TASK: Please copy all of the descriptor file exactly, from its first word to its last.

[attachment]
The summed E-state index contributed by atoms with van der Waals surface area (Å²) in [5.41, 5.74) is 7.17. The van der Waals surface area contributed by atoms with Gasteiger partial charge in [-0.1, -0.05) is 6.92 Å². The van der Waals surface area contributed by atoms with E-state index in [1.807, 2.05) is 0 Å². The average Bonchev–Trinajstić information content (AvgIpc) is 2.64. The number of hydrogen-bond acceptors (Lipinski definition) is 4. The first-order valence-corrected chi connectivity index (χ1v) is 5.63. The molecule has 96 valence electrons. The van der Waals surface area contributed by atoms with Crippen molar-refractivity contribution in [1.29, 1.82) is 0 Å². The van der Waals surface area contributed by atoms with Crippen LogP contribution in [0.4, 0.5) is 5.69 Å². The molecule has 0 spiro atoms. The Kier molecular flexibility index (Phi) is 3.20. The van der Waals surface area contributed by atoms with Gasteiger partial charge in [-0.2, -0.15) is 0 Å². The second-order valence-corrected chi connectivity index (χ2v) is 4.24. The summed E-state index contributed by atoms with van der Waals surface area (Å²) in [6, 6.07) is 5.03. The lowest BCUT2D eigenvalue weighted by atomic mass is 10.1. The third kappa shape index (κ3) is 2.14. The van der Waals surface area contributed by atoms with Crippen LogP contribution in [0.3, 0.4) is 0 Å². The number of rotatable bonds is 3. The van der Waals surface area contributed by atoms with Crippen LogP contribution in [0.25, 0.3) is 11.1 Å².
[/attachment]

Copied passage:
The summed E-state index contributed by atoms with van der Waals surface area (Å²) in [5.41, 5.74) is 7.17. The van der Waals surface area contributed by atoms with Gasteiger partial charge in [-0.1, -0.05) is 6.92 Å². The van der Waals surface area contributed by atoms with E-state index in [1.807, 2.05) is 0 Å². The average Bonchev–Trinajstić information content (AvgIpc) is 2.64. The number of hydrogen-bond acceptors (Lipinski definition) is 4. The first-order valence-corrected chi connectivity index (χ1v) is 5.63. The molecule has 96 valence electrons. The van der Waals surface area contributed by atoms with Crippen molar-refractivity contribution in [1.29, 1.82) is 0 Å². The van der Waals surface area contributed by atoms with Crippen LogP contribution in [0.4, 0.5) is 5.69 Å². The molecule has 0 spiro atoms. The Kier molecular flexibility index (Phi) is 3.20. The van der Waals surface area contributed by atoms with Gasteiger partial charge in [-0.2, -0.15) is 0 Å². The second-order valence-corrected chi connectivity index (χ2v) is 4.24. The summed E-state index contributed by atoms with van der Waals surface area (Å²) in [6, 6.07) is 5.03. The lowest BCUT2D eigenvalue weighted by atomic mass is 10.1. The third kappa shape index (κ3) is 2.14. The van der Waals surface area contributed by atoms with Crippen LogP contribution in [0.3, 0.4) is 0 Å². The number of rotatable bonds is 3. The van der Waals surface area contributed by atoms with Crippen LogP contribution in [0.25, 0.3) is 11.1 Å².